Saving our waterways

The dangers of everyday products


When you live in a town called Oceanside, you know that clean, uncontaminated water is a priority. Some of the dangers to keeping our water clean include chemicals such as phosphorus, nitrogen and ammonia. You may be fascinated to know that most of your household cleaners, including those that clean counters, bathrooms and glass, contain these harmful chemicals. Lawn fertilizers also contain nitrogen, phosphorous and ammonia. Just open your kitchen cabinets and read the ingredients. And guess where these chemicals end up? That’s right, in our bay and our ocean.

Nitrogen can get into the water when fertilizers and household cleaners run-off into storm drains. These chemicals travel through storm drains into our oceans and bays. Excess nitrogen causes overgrowth of ocean and bay plant life. This leads to algae on the surface of the waterways, which blocks sunlight. It also uses up dissolved oxygen. Fish need oxygen, and with reduced sunlight, they will have less ability to access oxygen.

Another problem is that there is too much carbon dioxide in our waterways from overgrown plants. Plant life and animal life are affected. For example, fish take in oxygen from the water through their gills and exchange the oxygen for carbon dioxide in a process called diffusion. When fish respiration is disrupted due to the phosphorus, nitrogen and ammonia in the water, the entire food chain of our waterways is in danger. Eventually, this affects people on land in many ways: The fishing industry has fewer fish to catch. Animals that eat fish can decrease in population. Excess algae and other plants in our waterways can damage boat motors and make swimming difficult.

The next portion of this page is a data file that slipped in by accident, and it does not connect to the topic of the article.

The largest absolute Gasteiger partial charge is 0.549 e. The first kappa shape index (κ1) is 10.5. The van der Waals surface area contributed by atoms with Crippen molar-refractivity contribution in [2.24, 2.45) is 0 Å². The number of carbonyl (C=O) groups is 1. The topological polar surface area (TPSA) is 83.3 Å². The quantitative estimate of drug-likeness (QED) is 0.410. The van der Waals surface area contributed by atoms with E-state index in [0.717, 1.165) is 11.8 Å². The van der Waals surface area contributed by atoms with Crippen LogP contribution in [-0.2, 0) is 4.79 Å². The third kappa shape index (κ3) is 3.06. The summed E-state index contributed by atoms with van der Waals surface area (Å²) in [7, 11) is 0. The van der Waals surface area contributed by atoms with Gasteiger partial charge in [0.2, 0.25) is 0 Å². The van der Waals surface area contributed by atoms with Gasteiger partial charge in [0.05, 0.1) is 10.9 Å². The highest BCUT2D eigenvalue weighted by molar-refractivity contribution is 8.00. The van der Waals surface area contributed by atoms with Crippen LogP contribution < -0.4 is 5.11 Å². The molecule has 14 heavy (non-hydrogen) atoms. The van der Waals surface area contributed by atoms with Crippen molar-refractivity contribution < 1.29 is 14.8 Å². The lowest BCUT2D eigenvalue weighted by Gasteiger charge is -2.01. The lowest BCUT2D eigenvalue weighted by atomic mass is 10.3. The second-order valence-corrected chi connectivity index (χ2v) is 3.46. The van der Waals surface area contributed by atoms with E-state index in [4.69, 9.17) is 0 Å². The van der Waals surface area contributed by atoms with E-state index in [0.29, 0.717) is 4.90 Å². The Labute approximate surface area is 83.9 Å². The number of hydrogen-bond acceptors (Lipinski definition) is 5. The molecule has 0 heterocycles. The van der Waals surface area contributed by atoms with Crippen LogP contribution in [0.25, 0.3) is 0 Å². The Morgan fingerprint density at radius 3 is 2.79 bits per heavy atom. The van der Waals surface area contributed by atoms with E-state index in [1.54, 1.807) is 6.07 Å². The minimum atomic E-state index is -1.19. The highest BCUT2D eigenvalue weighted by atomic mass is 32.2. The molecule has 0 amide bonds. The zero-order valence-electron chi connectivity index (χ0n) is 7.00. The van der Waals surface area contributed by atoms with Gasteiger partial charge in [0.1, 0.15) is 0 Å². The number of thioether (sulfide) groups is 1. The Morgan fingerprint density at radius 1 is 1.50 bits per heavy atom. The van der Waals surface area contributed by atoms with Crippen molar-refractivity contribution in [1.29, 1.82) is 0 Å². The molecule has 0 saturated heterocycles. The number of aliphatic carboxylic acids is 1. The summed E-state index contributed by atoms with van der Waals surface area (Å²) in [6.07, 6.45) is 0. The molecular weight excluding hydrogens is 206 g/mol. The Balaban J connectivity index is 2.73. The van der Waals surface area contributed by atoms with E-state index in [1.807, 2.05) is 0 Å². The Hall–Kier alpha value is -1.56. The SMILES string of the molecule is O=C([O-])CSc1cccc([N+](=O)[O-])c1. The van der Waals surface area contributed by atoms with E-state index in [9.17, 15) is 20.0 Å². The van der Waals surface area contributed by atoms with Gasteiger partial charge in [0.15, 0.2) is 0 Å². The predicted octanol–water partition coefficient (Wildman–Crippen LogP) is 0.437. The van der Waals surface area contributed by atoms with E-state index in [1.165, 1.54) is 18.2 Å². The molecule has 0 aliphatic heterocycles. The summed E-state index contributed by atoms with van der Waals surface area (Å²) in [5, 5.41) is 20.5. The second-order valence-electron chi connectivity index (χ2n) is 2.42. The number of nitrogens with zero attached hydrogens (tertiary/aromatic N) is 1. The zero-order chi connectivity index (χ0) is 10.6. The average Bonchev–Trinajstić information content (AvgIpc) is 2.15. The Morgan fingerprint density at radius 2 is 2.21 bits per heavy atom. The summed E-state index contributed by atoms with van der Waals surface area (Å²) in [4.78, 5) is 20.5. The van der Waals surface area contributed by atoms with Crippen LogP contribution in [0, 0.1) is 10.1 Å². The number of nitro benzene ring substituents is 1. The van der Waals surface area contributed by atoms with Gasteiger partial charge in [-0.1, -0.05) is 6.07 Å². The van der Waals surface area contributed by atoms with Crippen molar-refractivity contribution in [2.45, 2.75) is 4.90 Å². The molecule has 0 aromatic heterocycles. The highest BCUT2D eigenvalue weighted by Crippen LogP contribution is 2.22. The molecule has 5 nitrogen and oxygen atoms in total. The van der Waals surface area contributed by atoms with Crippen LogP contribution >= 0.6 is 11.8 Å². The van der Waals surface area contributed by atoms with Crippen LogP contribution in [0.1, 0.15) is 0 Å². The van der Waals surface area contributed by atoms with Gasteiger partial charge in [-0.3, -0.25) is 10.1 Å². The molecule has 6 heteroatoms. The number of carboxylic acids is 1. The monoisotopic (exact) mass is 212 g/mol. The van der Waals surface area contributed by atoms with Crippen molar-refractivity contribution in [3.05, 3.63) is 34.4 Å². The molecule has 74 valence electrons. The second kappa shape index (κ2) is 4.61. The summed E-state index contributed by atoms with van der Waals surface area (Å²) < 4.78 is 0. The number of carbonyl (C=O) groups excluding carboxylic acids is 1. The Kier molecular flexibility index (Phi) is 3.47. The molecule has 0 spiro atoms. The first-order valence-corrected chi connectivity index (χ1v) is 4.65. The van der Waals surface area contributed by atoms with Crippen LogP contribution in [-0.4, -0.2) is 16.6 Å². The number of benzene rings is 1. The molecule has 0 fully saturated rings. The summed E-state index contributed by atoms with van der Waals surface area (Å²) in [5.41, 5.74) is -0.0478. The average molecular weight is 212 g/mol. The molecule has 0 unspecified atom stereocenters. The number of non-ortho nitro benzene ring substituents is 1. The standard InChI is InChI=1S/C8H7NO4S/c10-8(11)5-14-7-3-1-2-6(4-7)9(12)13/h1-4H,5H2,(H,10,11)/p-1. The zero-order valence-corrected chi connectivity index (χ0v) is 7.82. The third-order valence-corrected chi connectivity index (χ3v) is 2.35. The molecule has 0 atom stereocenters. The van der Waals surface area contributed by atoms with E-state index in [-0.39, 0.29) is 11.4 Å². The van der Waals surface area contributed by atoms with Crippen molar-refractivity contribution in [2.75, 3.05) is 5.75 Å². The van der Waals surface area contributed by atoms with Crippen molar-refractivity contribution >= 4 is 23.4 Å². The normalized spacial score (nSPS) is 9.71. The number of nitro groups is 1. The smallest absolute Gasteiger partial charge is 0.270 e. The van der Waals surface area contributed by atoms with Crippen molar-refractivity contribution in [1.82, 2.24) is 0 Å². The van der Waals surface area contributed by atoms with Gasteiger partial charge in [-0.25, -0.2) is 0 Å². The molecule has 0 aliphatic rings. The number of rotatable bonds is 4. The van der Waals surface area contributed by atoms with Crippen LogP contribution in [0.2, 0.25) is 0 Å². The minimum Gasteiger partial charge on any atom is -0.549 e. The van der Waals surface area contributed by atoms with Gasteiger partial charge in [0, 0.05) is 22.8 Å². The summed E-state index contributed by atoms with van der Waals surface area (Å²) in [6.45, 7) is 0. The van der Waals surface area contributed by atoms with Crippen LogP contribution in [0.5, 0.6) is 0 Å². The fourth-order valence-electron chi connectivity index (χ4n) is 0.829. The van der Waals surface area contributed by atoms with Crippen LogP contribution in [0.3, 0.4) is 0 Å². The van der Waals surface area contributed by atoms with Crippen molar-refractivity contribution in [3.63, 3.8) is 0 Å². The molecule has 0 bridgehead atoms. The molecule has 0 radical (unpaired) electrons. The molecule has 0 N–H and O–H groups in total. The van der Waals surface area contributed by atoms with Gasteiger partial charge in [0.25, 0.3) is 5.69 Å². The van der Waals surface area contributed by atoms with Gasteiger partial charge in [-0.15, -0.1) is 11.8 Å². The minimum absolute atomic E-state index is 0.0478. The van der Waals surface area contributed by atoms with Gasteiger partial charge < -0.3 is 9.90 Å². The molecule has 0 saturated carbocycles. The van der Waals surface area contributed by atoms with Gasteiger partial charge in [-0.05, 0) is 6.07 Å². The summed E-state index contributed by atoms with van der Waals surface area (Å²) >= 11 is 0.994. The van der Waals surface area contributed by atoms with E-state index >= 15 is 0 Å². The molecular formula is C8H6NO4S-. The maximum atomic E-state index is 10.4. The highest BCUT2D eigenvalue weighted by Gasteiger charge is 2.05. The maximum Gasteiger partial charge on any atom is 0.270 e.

Homeowners can make a difference in helping to save our waterways and the animals. For fertilizers, you should use organic choices rather than the typical chemical choices.

“Compost also works well as an organic fertilizer, ” said Vincent Drewucki of Long Island Cornell Cooperative. “Also, you should only use fertilizers during spring and fall rather than other seasons so the fertilizer is not absorbed and can get water in it.”

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